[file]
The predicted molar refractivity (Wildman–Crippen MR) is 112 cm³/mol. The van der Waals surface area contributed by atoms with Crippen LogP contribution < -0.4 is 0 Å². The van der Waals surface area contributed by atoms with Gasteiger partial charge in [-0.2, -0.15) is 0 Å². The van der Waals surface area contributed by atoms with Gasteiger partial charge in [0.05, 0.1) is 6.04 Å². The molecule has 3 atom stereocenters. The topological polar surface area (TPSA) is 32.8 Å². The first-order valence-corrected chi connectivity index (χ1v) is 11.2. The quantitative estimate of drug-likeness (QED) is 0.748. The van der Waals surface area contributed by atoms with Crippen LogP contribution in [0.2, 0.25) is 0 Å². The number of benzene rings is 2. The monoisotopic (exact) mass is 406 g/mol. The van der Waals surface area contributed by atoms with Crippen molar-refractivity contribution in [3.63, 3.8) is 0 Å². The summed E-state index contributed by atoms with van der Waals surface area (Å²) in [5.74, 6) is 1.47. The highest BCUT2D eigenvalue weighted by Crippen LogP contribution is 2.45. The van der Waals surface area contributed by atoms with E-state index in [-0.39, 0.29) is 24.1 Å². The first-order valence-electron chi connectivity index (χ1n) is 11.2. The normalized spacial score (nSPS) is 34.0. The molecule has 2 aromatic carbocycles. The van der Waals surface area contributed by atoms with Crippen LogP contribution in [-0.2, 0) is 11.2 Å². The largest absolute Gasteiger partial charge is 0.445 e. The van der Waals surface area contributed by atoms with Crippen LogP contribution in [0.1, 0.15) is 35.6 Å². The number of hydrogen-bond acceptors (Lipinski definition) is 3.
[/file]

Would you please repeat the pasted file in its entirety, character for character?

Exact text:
The predicted molar refractivity (Wildman–Crippen MR) is 112 cm³/mol. The van der Waals surface area contributed by atoms with Crippen LogP contribution < -0.4 is 0 Å². The van der Waals surface area contributed by atoms with Gasteiger partial charge in [-0.2, -0.15) is 0 Å². The van der Waals surface area contributed by atoms with Gasteiger partial charge in [0.05, 0.1) is 6.04 Å². The molecule has 3 atom stereocenters. The topological polar surface area (TPSA) is 32.8 Å². The first-order valence-corrected chi connectivity index (χ1v) is 11.2. The quantitative estimate of drug-likeness (QED) is 0.748. The van der Waals surface area contributed by atoms with Crippen LogP contribution in [0.2, 0.25) is 0 Å². The number of benzene rings is 2. The monoisotopic (exact) mass is 406 g/mol. The van der Waals surface area contributed by atoms with Crippen molar-refractivity contribution in [3.63, 3.8) is 0 Å². The summed E-state index contributed by atoms with van der Waals surface area (Å²) in [5.74, 6) is 1.47. The highest BCUT2D eigenvalue weighted by Crippen LogP contribution is 2.45. The van der Waals surface area contributed by atoms with E-state index in [-0.39, 0.29) is 24.1 Å². The first-order valence-electron chi connectivity index (χ1n) is 11.2. The normalized spacial score (nSPS) is 34.0. The molecule has 2 aromatic carbocycles. The van der Waals surface area contributed by atoms with Crippen LogP contribution in [-0.2, 0) is 11.2 Å². The largest absolute Gasteiger partial charge is 0.445 e. The van der Waals surface area contributed by atoms with Crippen LogP contribution in [0.1, 0.15) is 35.6 Å². The number of hydrogen-bond acceptors (Lipinski definition) is 3.